More worryingly, MetroStore Scanner's data shows the pace of new app submissions grinding to a crawl. After hitting the 20,000 app mark near its one-month anniversary at the end of November, the Windows Store smashed the 35,000 app barrier on December 27. Between December 27 and January 23, however, only around 4,000 new apps were added to the marketplace. That's bad news for Microsoft, which needs exponential catalog growth--including a surge in high-quality apps--if it wants the Windows Store to be a selling point for the operating system. Microsoft isn't blind to the fact.
"While the number of apps in the Windows Store quadrupled, we clearly have more work to do," ZDNet reports Microsoft CFO Peter Klein saying during the company's quarterly conference call. "We need more rich, immersive apps that give users access to content that inform, entertains and inspires."
Areas to improve
In our one-month report card for Windows 8, we urged patience. After such a harsh holiday season, there's the tendency to panic, but Microsoft still cautions that this OS was built for the long haul, not the short term. "Clearly with a project this ambitious, it's not just one selling season, it will be the product of multiple selling seasons, and more progress to come," Windows business head Tami Reller said at CES.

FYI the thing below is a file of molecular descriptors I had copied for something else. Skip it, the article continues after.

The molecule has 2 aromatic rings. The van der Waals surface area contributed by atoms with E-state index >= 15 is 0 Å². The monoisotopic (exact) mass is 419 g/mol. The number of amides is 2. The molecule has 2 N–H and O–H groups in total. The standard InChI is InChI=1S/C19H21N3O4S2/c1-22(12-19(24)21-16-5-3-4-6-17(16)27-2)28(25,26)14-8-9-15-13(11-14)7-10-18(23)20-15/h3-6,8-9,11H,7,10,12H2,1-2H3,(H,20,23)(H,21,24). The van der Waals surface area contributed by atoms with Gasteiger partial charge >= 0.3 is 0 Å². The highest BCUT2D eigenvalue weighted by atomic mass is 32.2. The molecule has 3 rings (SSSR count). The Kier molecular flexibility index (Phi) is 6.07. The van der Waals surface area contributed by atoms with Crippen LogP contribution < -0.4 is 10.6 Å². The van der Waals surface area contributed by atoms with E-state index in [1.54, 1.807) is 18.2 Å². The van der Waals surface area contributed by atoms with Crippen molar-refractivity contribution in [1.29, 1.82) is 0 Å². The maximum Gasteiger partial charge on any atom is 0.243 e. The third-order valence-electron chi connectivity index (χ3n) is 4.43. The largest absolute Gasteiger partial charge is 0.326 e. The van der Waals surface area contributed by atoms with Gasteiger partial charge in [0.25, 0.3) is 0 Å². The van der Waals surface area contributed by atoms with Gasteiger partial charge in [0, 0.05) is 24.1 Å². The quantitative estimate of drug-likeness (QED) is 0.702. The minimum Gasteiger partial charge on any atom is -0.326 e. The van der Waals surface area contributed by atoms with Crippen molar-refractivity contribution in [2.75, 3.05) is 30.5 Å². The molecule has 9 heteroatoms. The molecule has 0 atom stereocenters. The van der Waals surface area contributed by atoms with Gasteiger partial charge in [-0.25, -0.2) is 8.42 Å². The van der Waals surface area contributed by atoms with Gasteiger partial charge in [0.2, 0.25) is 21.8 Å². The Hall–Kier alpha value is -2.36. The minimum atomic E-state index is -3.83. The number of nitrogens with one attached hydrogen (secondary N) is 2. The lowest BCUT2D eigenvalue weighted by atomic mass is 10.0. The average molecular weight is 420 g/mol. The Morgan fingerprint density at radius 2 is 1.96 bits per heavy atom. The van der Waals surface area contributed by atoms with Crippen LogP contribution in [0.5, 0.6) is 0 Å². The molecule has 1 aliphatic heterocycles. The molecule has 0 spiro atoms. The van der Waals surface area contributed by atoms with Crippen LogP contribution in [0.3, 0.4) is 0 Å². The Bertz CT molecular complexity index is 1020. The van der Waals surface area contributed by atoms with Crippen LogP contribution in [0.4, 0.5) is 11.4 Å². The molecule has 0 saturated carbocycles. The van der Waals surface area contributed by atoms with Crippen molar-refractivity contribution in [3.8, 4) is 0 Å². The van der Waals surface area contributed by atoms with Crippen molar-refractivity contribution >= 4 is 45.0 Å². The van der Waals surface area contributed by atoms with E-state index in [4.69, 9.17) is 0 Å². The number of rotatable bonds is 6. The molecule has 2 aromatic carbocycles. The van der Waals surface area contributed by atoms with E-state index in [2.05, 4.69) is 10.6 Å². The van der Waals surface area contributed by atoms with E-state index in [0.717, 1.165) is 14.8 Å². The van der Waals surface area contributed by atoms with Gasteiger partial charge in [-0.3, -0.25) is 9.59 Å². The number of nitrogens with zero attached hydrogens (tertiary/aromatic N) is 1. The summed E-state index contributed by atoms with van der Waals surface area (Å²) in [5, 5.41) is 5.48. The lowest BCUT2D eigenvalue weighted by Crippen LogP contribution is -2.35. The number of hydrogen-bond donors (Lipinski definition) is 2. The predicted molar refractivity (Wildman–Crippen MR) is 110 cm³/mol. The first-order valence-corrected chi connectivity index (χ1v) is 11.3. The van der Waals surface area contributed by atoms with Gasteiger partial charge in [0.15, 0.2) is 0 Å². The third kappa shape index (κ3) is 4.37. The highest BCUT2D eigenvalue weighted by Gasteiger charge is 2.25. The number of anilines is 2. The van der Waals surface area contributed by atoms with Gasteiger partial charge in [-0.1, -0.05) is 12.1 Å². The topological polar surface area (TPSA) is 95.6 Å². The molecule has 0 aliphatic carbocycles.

She's right, of course, and her comments are echoed by Wes Miller, an analyst at Directions on Microsoft. "It's still early in the game, and Microsoft is pretty dedicated to making this happen, and will continue advertising to try and make it so," he told me via email.
Windows 8 still has breathing room. Both Gartner and IDC expect at least 350 million PCs to ship this year, and the overwhelming majority of those will ship with Windows 8 installed. Better yet, Windows 8 is faster and better than Windows 7 under the hood, and many of these lackluster grades could easily be improved with some minor tweaks. The Windows Store will only get better as time goes on. Many of the usability concerns could be squashed by releasing an update that restores the Start button and enables and option to boot straight to the desktop. If Microsoft does all that, a lot of the negative reactions currently bandied about could disappear overnight, leaving Windows 8's promotional future in the capable hands of those oh-so-slick TV commercials.